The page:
Circular economy and degrowth perspectives on plastic collection and recycling on Bali

University essay from Lunds universitet/Miljö- och energisystem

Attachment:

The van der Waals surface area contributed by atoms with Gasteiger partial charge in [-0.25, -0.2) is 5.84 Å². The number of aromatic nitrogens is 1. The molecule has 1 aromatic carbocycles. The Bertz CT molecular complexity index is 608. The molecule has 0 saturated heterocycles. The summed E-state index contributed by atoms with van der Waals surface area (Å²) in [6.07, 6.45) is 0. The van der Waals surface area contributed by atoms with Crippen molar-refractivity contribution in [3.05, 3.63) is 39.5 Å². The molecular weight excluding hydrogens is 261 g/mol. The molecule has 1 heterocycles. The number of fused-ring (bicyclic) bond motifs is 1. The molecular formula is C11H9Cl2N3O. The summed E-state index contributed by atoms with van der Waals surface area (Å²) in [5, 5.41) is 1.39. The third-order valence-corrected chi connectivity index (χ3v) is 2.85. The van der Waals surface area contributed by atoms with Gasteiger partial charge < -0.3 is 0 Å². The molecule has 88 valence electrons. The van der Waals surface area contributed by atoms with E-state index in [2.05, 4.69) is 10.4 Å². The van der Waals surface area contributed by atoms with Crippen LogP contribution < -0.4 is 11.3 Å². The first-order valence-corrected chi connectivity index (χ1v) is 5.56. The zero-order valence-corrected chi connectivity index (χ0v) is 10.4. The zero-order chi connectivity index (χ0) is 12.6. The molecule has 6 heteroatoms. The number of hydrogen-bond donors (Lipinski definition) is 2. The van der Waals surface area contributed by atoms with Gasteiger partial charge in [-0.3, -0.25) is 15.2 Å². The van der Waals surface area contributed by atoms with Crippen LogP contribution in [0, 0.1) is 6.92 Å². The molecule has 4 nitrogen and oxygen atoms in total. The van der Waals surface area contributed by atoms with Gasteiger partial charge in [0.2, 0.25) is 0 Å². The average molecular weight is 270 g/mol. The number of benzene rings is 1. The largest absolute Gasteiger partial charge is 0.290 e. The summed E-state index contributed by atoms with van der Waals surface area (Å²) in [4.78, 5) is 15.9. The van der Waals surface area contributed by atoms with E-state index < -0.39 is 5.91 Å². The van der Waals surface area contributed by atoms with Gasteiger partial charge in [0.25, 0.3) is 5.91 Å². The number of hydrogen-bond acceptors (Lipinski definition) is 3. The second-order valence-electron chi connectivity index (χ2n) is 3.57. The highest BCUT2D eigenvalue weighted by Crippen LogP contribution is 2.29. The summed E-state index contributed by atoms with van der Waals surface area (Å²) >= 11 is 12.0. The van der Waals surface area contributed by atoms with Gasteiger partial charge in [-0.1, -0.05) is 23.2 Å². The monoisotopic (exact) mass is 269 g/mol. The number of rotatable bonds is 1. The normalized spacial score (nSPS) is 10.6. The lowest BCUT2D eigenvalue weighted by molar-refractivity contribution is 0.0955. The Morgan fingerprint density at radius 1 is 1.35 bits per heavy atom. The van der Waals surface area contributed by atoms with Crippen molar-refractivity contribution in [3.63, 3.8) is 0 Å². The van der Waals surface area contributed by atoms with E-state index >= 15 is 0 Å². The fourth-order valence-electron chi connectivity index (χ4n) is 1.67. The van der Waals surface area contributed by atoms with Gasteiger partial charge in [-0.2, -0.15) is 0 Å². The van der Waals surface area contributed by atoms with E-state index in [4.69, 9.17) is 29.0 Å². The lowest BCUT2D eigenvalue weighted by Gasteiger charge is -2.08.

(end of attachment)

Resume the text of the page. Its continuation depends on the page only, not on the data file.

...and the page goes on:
Abstract: This thesis studies plastic littering, collection and recycling on Bali in Indonesia. Due to unsound waste management systems, low awareness and few incentives for collection, plastic waste has the tendency to leak to the environment, where it pollutes land and water, and poses a threat to wildlife and human health. With a case study of the for-profit social enterprise the Plastic Bank that trades with plastic waste, this study investigates what types of plastics are considered ‘recyclable’ or ‘non-recyclable’ and why. Data was collected as fieldwork on Bali through pick analyses, interviews and participant observations. In the environment, the most commonly found plastic waste category was ‘food wrappers’, which are considered non-recyclable because of their low market value and typical food contamination. The Plastic Bank defines a plastic type or product ‘recyclable’ if there is a recycler relatively nearby (on Bali) that is willing to buy the material. The findings were analysed through the lens of two sustainability concepts: circular economy and degrowth. Circular economy was chosen due to its emphasis on recycling to maintain materials in waste-free closed-loops, and degrowth due to its uncompromising and highlighted importance of not only ecology, but also social values and equity. Both concepts advocate a re-organisation of how we handle material resources in our societies, however with rather different ideas of how material use and environmental impact connect. The analysis brings forward how the Plastic Bank aligns with circular economy and degrowth in the form of a case study, and discusses differences and synergies between the two concepts when it comes to solving sustainability problems related to plastic waste. Today, the Plastic Bank’s model of financially incentivising collectors and enhancing circularity of material flows is not cohered since the market is not assigning a value to the most polluting types of plastic waste. In order to stop plastic littering to the environment, incentives to care for all types of plastic waste need to be created (from a circular economy perspective). Alternatively, plastic use has to be reduced in absolute terms (from a degrowth perspective). This is a significant problem to address, with mitigation or remediation efforts against plastic waste, since the global demand for plastic is only expected to increase.

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